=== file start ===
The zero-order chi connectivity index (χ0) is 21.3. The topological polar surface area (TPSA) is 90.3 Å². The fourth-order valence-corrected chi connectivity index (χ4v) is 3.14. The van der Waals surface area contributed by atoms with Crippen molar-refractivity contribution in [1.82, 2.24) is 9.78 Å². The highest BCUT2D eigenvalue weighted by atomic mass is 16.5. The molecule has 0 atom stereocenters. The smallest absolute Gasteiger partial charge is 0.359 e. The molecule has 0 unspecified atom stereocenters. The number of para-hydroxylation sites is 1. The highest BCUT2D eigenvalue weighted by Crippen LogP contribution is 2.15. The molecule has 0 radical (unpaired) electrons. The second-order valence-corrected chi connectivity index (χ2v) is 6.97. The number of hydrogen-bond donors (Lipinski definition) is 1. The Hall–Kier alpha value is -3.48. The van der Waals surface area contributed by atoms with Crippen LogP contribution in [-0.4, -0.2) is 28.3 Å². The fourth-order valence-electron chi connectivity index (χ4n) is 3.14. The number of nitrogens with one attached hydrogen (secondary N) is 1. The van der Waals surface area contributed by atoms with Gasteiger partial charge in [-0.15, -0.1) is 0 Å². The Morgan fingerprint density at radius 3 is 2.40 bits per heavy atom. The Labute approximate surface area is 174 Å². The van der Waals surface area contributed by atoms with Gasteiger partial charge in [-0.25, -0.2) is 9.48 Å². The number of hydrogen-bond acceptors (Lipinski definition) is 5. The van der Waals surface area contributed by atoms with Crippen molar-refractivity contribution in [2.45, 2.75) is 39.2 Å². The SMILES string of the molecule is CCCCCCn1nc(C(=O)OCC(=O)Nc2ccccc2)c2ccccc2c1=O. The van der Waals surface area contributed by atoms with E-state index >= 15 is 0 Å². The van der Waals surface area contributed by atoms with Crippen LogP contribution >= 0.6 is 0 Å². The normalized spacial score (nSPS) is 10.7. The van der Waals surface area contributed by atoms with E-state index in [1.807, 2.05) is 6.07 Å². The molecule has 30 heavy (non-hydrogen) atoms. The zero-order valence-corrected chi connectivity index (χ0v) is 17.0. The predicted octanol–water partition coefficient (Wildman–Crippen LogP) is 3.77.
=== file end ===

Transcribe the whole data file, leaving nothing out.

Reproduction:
The zero-order chi connectivity index (χ0) is 21.3. The topological polar surface area (TPSA) is 90.3 Å². The fourth-order valence-corrected chi connectivity index (χ4v) is 3.14. The van der Waals surface area contributed by atoms with Crippen molar-refractivity contribution in [1.82, 2.24) is 9.78 Å². The highest BCUT2D eigenvalue weighted by atomic mass is 16.5. The molecule has 0 atom stereocenters. The smallest absolute Gasteiger partial charge is 0.359 e. The molecule has 0 unspecified atom stereocenters. The number of para-hydroxylation sites is 1. The highest BCUT2D eigenvalue weighted by Crippen LogP contribution is 2.15. The molecule has 0 radical (unpaired) electrons. The second-order valence-corrected chi connectivity index (χ2v) is 6.97. The number of hydrogen-bond donors (Lipinski definition) is 1. The Hall–Kier alpha value is -3.48. The van der Waals surface area contributed by atoms with Crippen LogP contribution in [-0.4, -0.2) is 28.3 Å². The fourth-order valence-electron chi connectivity index (χ4n) is 3.14. The number of nitrogens with one attached hydrogen (secondary N) is 1. The van der Waals surface area contributed by atoms with Gasteiger partial charge in [-0.15, -0.1) is 0 Å². The Morgan fingerprint density at radius 3 is 2.40 bits per heavy atom. The Labute approximate surface area is 174 Å². The van der Waals surface area contributed by atoms with Gasteiger partial charge in [-0.25, -0.2) is 9.48 Å². The number of hydrogen-bond acceptors (Lipinski definition) is 5. The van der Waals surface area contributed by atoms with Crippen molar-refractivity contribution in [2.45, 2.75) is 39.2 Å². The SMILES string of the molecule is CCCCCCn1nc(C(=O)OCC(=O)Nc2ccccc2)c2ccccc2c1=O. The van der Waals surface area contributed by atoms with E-state index >= 15 is 0 Å². The van der Waals surface area contributed by atoms with Crippen LogP contribution >= 0.6 is 0 Å². The normalized spacial score (nSPS) is 10.7. The van der Waals surface area contributed by atoms with E-state index in [1.807, 2.05) is 6.07 Å². The molecule has 30 heavy (non-hydrogen) atoms. The zero-order valence-corrected chi connectivity index (χ0v) is 17.0. The predicted octanol–water partition coefficient (Wildman–Crippen LogP) is 3.77.